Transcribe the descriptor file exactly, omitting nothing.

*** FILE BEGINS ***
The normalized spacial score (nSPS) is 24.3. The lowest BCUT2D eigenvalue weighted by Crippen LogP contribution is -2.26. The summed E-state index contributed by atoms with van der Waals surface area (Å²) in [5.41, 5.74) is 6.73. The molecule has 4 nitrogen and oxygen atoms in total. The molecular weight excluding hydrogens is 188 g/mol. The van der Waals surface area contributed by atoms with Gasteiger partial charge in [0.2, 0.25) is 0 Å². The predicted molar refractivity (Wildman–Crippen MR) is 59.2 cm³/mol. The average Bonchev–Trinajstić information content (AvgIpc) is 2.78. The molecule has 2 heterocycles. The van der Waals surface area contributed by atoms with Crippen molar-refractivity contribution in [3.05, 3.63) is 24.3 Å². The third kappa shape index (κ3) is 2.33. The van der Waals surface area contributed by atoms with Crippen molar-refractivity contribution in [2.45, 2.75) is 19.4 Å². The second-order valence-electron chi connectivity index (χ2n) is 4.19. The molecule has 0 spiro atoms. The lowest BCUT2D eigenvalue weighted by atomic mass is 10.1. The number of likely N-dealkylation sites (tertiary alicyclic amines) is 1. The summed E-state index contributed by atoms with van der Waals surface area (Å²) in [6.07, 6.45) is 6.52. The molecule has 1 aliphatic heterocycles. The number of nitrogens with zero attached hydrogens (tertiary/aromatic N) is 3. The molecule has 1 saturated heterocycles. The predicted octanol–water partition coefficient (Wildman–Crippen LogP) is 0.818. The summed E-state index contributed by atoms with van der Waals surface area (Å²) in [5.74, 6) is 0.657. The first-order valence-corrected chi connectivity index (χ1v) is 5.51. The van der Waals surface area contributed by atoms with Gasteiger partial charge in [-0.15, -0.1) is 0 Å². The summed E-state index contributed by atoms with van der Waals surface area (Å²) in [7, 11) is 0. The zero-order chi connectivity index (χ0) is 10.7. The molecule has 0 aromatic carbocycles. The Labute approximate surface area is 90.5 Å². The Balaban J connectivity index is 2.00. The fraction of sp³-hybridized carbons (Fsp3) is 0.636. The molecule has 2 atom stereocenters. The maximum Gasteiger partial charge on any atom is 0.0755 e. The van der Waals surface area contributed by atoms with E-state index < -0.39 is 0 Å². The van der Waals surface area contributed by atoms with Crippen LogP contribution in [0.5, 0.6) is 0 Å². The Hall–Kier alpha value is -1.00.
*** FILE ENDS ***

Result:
The normalized spacial score (nSPS) is 24.3. The lowest BCUT2D eigenvalue weighted by Crippen LogP contribution is -2.26. The summed E-state index contributed by atoms with van der Waals surface area (Å²) in [5.41, 5.74) is 6.73. The molecule has 4 nitrogen and oxygen atoms in total. The molecular weight excluding hydrogens is 188 g/mol. The van der Waals surface area contributed by atoms with Gasteiger partial charge in [0.2, 0.25) is 0 Å². The predicted molar refractivity (Wildman–Crippen MR) is 59.2 cm³/mol. The average Bonchev–Trinajstić information content (AvgIpc) is 2.78. The molecule has 2 heterocycles. The van der Waals surface area contributed by atoms with Crippen molar-refractivity contribution in [3.05, 3.63) is 24.3 Å². The third kappa shape index (κ3) is 2.33. The van der Waals surface area contributed by atoms with Crippen molar-refractivity contribution in [2.45, 2.75) is 19.4 Å². The second-order valence-electron chi connectivity index (χ2n) is 4.19. The molecule has 0 spiro atoms. The lowest BCUT2D eigenvalue weighted by atomic mass is 10.1. The number of likely N-dealkylation sites (tertiary alicyclic amines) is 1. The summed E-state index contributed by atoms with van der Waals surface area (Å²) in [6.07, 6.45) is 6.52. The molecule has 1 aliphatic heterocycles. The number of nitrogens with zero attached hydrogens (tertiary/aromatic N) is 3. The molecule has 1 saturated heterocycles. The predicted octanol–water partition coefficient (Wildman–Crippen LogP) is 0.818. The summed E-state index contributed by atoms with van der Waals surface area (Å²) in [5.74, 6) is 0.657. The first-order valence-corrected chi connectivity index (χ1v) is 5.51. The van der Waals surface area contributed by atoms with Gasteiger partial charge in [-0.15, -0.1) is 0 Å². The summed E-state index contributed by atoms with van der Waals surface area (Å²) in [7, 11) is 0. The zero-order chi connectivity index (χ0) is 10.7. The molecule has 0 aromatic carbocycles. The Labute approximate surface area is 90.5 Å². The Balaban J connectivity index is 2.00. The fraction of sp³-hybridized carbons (Fsp3) is 0.636. The molecule has 2 atom stereocenters. The maximum Gasteiger partial charge on any atom is 0.0755 e. The van der Waals surface area contributed by atoms with E-state index < -0.39 is 0 Å². The van der Waals surface area contributed by atoms with Crippen LogP contribution in [0.5, 0.6) is 0 Å². The Hall–Kier alpha value is -1.00.